Molloy (Ray Liotta) has turned his life around. He used to drink and do drugs endlessly, and commit armed robbery with his friend and partner Yates (Dominic Purcell; Prison Break). In the three years since Yates was sent to prison, and Molloy subsequently hit rock bottom, he has managed to get sober, get a real job, and get a beautiful girlfriend (Vanessa Gray) who he loves. Everything seems to be going well until Yates gets out of prison and tracks him down. Before Molloy can blink he’s the unwitting accessory to a convenience store robbery, as Yates takes his first steps to ruin Molloy’s life.
You’ve probably seen movies like this a hundred times before. Stories about ex-cons who have tried to turn their life around but are somehow sucked back into that life are plentiful. I guess what makes Bad Karma unique is that Molloy is never tempted to go back to his old ways. He’s being set up, and Yates manages to convince others that he and Molloy are working together, but Molloy has reformed, and is committed to his new life. So, Ray Liotta’s performance here keeps the film fresh and interesting. On the other hand, Dominic Purcell’s motivations are less clear. He claims that he blames Molloy for his being sent away to prison, but that gives him roughly the same characterization as a six year old. It’s incredibly uninteresting to see a character completely incapable of taking responsibility for his own actions. It’s not like Molloy framed Yates to get him sent away in the first place..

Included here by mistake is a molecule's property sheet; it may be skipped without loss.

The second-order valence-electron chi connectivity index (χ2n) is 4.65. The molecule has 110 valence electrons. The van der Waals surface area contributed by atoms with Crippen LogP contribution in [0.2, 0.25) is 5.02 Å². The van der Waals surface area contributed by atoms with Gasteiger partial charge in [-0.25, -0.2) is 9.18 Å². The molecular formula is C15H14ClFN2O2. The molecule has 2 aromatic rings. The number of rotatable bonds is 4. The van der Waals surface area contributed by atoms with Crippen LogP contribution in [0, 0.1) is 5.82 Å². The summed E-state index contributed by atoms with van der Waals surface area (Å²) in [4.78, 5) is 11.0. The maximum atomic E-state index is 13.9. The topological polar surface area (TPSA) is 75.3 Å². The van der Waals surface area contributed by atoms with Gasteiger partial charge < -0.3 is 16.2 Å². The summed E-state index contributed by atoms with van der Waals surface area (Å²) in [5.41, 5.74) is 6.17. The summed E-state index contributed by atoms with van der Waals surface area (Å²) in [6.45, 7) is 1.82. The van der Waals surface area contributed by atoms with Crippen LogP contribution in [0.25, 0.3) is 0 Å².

In a fairly small role, Vanessa Gray plays Molloy’s live-in girlfriend, Kelly. The relationship between the two characters is really effective, and we get to see a softer side to Ray Liotta, which is rarely caught on screen. Of course, Yates’ presence in the film tries this relationship, pushing it to a breaking point, where Molloy is forced to confess his entire past in an attempt to keep the life he’s built from falling apart. It’s really interesting to watch these two characters grow closer together and further apart over the course of the film. It is definitely the emotional center of this film, and gives the audience something to really connect to here.
Overall, Bad Karma is not a great film. It’s very average actually. However, it’s trying to do something unique, and Liotta and Gray offer up a couple of strong performances. If you tend to like these little crime thrillers, then you’ll probably enjoy this one too.
No special features on the dvd. Just Spanish subtitles.
Available now on DVD from Anchor Bay Entertainment.